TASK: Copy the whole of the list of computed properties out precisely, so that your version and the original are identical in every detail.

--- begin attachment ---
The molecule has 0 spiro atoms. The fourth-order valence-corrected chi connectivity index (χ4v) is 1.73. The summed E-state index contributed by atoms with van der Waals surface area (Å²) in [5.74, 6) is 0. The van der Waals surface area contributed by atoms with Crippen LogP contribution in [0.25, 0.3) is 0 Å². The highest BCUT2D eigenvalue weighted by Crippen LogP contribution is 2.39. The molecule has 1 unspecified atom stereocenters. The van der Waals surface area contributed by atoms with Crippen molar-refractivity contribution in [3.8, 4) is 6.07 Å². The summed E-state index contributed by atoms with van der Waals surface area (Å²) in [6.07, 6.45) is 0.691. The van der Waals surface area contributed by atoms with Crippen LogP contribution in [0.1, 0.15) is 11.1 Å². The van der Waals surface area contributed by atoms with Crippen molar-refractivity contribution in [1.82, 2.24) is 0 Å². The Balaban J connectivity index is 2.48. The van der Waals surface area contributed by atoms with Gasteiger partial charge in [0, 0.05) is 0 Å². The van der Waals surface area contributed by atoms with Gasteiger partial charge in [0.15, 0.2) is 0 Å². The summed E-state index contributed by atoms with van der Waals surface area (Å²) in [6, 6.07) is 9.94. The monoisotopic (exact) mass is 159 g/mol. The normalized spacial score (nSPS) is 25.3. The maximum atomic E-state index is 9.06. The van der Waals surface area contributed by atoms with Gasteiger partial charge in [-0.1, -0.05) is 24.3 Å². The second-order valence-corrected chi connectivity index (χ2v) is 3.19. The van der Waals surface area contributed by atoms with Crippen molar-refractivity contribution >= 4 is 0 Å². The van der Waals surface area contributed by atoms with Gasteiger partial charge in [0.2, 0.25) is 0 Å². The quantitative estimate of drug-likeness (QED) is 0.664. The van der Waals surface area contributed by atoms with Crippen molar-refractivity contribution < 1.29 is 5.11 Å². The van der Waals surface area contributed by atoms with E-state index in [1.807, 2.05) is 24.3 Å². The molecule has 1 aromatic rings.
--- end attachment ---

The molecule has 0 spiro atoms. The fourth-order valence-corrected chi connectivity index (χ4v) is 1.73. The summed E-state index contributed by atoms with van der Waals surface area (Å²) in [5.74, 6) is 0. The van der Waals surface area contributed by atoms with Crippen LogP contribution in [0.25, 0.3) is 0 Å². The highest BCUT2D eigenvalue weighted by Crippen LogP contribution is 2.39. The molecule has 1 unspecified atom stereocenters. The van der Waals surface area contributed by atoms with Crippen molar-refractivity contribution in [3.8, 4) is 6.07 Å². The summed E-state index contributed by atoms with van der Waals surface area (Å²) in [6.07, 6.45) is 0.691. The van der Waals surface area contributed by atoms with Crippen LogP contribution in [0.1, 0.15) is 11.1 Å². The van der Waals surface area contributed by atoms with Crippen molar-refractivity contribution in [1.82, 2.24) is 0 Å². The Balaban J connectivity index is 2.48. The van der Waals surface area contributed by atoms with Gasteiger partial charge in [0, 0.05) is 0 Å². The van der Waals surface area contributed by atoms with Gasteiger partial charge in [0.15, 0.2) is 0 Å². The summed E-state index contributed by atoms with van der Waals surface area (Å²) in [6, 6.07) is 9.94. The monoisotopic (exact) mass is 159 g/mol. The normalized spacial score (nSPS) is 25.3. The maximum atomic E-state index is 9.06. The van der Waals surface area contributed by atoms with Gasteiger partial charge in [-0.1, -0.05) is 24.3 Å². The second-order valence-corrected chi connectivity index (χ2v) is 3.19. The van der Waals surface area contributed by atoms with Crippen molar-refractivity contribution >= 4 is 0 Å². The van der Waals surface area contributed by atoms with Gasteiger partial charge in [0.2, 0.25) is 0 Å². The quantitative estimate of drug-likeness (QED) is 0.664. The van der Waals surface area contributed by atoms with Crippen molar-refractivity contribution < 1.29 is 5.11 Å². The van der Waals surface area contributed by atoms with E-state index in [1.807, 2.05) is 24.3 Å². The molecule has 1 aromatic rings.